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Simply Shrimp, Salmon, and (Fish) Steaks

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Celebrated as much for their exceptional taste as their vibrant health benefits, these versatile gifts from the sea have now made their way into nearly every supermarket in the country. But while high-quality fish is easy to find, many cooks are baffled by its preparation. Simply Shrimp, Salmon, and (Fish) Steaks reveals how easy it can be to turn the catch of the day into a flavorful, satisfying, and healthful meal.

Leslie Glover Pendleton begins with helpful hints for ...

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Overview

Celebrated as much for their exceptional taste as their vibrant health benefits, these versatile gifts from the sea have now made their way into nearly every supermarket in the country. But while high-quality fish is easy to find, many cooks are baffled by its preparation. Simply Shrimp, Salmon, and (Fish) Steaks reveals how easy it can be to turn the catch of the day into a flavorful, satisfying, and healthful meal.

Leslie Glover Pendleton begins with helpful hints for selecting the very best fish and shellfish, and goes on to offer a delicious range of dishes that can be made using America's favorite seafood: shrimp, salmon, swordfish, halibut, and tuna. Pendleton builds on familiar ingredients and simple techniqus (no filleting or scaling here), but the results are such spectacular creations as Orange-Glazed Shrimp with Gingered Cucumber Salsa, Roasted Swordfish Cuban-style, and Crisp Salmon on Lentils with Fried Onions. Most of these incredibly tasty dishes can be made in less than thirty minutes, making it easier than ever to add fish to your culinary repertoire. Pendleton completes Simply Shrimp with more than thirty appealing accompaniments to the fish to create a full meal. Each and every recipe is flawlessly written, giving even the most inexperienced cooks confidence to prepare perfect seafood and side dishes with minimal time and effort.

So rejoice, because the bounty of the sea can now become the bounty of your table. Cooking fish at home has never been easier — or more delicious.

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Editorial Reviews

From Barnes & Noble
Simply Shrimp, Salmon and (Fish) Steaks is a wonderful cookbook to bring seafood onto your summer table. The majority of the recipes can be prepared in 30 minutes or less with easy instructions and readily available ingredients.
Publishers Weekly - Publisher's Weekly
Pendleton (One Dough, Fifty Cookies) is the Joyce Carol Oates of cookery. She professes to having created roughly 200 dishes a year for the past 12 years, and she's not done yet. Here she pours forth 240 pages of recipes based upon the seafood most commonly available in supermarkets. Of the 89 main dishes, some are tasty variations on old favorites, such as a New Shrimp Cocktail that replaces the tomato with roasted red bell peppers. Others make for a startling blend of tastes, colors or textures, such as Grilled Molasses Salmon with Lime or Salmon Baked with Apricots and Water Chestnuts. And still others give the impression that the chef has just shuffled her database of ingredients. This might explain such far-flung concoctions as Swordfish in Curried Pumpkin Sauce with Sunflower and Pomegranate Seeds or Crispy Salmon on Tangerine and Bacon Spinach. The same traits apply to the 31 side dishes that close the collection; Collard Greens with a Northern Accent sweeten up the traditional soul food with apple cider; couscous becomes bright and crunchy with the addition of dried cranberries and almonds; Peas and Rye Croutons, which calls for rye bread, frozen peas and mustard seeds, is, well, not something one would find in the book of a less prolific author. Along the way Pendleton proves that her cleverness extends beyond ingredients and into technique with tips on such procedures as stuffing shrimp and keeping fillets from sticking to the grill. This is a dependable bet for seafood fans looking for a new way to serve up their favorite fish. (June) Copyright 2000 Cahners Business Information.|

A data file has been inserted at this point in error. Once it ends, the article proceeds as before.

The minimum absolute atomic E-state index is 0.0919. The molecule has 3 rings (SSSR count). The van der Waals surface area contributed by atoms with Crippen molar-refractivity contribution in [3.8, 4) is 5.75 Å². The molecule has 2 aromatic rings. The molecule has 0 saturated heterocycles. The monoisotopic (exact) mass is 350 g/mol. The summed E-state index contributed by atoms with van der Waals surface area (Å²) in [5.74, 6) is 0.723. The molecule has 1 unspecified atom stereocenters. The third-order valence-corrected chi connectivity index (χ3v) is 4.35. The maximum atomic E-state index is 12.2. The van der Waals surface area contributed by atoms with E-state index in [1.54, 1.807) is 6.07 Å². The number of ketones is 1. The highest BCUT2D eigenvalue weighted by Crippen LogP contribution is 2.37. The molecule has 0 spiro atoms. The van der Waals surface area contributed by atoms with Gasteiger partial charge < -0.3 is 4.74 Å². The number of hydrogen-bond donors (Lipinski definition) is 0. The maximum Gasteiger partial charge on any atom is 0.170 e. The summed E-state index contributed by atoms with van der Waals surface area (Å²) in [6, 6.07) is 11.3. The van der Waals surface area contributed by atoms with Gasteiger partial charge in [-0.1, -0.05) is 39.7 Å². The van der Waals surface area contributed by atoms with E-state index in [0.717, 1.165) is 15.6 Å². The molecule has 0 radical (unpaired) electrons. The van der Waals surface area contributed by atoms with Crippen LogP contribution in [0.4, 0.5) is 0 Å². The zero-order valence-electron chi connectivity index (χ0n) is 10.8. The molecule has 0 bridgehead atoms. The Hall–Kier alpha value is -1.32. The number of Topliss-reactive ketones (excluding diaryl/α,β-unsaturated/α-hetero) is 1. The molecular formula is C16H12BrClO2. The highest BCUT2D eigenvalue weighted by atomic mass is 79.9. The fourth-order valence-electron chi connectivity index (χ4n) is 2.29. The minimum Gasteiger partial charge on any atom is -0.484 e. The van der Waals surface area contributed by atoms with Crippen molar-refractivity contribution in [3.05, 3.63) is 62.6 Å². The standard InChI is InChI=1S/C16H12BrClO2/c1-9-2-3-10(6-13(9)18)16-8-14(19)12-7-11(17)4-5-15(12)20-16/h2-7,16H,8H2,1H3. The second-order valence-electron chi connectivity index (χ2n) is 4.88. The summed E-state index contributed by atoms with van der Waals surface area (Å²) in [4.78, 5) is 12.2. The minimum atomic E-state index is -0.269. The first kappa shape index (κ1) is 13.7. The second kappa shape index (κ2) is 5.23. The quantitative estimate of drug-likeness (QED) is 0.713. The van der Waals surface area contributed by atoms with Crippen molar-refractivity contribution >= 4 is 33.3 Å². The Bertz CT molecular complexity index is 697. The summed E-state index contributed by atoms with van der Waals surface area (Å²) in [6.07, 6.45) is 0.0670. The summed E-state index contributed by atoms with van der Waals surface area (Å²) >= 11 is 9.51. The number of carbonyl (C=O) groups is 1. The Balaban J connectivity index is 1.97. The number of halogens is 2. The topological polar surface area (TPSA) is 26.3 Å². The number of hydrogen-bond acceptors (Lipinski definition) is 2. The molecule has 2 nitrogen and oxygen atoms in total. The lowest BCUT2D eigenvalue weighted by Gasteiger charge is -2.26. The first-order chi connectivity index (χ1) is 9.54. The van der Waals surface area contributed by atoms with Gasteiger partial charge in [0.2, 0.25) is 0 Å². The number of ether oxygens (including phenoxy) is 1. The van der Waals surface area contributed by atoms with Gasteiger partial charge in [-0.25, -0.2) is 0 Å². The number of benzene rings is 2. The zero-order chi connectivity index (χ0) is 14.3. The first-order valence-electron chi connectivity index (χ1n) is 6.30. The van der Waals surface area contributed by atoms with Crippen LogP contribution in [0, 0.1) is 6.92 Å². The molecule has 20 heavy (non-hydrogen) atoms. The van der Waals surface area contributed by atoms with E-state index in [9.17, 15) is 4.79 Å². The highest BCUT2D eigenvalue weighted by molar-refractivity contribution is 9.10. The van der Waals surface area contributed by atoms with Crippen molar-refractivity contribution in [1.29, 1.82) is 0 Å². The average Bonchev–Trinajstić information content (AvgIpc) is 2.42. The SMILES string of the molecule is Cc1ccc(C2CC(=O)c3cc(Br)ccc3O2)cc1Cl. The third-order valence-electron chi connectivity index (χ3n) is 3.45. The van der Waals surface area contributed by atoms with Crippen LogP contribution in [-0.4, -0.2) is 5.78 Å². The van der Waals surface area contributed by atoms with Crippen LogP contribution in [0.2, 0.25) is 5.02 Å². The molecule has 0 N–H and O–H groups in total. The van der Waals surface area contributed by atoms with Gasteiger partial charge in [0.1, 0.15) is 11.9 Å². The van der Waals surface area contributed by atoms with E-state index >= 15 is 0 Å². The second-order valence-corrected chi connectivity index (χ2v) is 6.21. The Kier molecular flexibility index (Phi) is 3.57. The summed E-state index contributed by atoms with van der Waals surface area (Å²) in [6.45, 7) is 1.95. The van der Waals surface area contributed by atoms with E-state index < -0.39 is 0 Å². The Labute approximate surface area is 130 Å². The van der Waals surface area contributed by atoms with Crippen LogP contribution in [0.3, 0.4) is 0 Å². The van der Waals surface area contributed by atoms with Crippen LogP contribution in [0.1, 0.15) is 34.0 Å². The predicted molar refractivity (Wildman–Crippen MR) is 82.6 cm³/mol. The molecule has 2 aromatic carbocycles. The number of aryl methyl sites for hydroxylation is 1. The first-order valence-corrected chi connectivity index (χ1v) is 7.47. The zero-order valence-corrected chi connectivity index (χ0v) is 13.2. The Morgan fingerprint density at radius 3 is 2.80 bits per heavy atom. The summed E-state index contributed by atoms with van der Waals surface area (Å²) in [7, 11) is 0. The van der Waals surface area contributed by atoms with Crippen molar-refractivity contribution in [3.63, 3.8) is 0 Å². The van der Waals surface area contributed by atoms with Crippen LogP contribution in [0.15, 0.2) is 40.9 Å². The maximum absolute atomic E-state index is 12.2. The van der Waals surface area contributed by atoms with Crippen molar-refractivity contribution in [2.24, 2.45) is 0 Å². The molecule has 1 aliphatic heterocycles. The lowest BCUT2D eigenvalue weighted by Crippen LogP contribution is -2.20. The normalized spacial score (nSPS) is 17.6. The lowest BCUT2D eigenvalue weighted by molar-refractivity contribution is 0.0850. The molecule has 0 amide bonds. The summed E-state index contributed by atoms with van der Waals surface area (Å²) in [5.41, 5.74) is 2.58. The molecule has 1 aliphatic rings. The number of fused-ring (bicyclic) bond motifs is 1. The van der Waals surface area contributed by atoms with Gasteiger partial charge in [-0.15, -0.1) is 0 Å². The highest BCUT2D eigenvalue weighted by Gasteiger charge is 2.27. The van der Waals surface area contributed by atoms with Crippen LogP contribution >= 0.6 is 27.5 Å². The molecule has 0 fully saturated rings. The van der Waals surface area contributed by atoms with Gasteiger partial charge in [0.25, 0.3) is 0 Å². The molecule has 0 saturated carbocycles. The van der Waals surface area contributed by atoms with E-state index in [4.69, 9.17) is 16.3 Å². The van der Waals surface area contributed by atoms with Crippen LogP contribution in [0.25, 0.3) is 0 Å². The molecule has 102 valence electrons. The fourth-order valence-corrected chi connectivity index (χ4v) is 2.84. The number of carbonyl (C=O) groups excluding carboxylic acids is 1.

Library Journal
Many home cooks still suffer from "fear of fish," but Pendleton (One Dough, Fifty Cookies) cleverly focuses on three categories of seafood that are easy to find, even in the supermarket, are not particularly difficult to cook, and are widely popular--everyone likes shrimp, and non-fish lovers usually eat meaty fish like swordfish and tuna. Her seafood recipes, from Cilantro Shrimp with Peanut Dip to Peppered Salmon to Grilled Swordfish Dijon, are easy and appealing, and she also includes a selection of simple side dishes and accompaniments to serve with them. For most collections. Copyright 2000 Cahners Business Information.\
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Product Details

  • ISBN-13: 9780060193379
  • Publisher: HarperCollins Publishers
  • Publication date: 5/28/2000
  • Edition description: 1 ED
  • Pages: 240
  • Product dimensions: 7.37 (w) x 9.25 (h) x 0.90 (d)

Meet the Author

Leslie Glover Pendleton is the author of Simply Shrimp, Salmon, and (Fish) Steaks and One Dough, Fifty Cookies and the recipe developer for six of Gourmet's cookbooks. She was a food editor at Gourmet for eight years, and continues to contribute to numerous food magazines, including Gourmet, Cooking Light, Yankee, Eating Well, and Health. She lives in Hartford, Connecticut.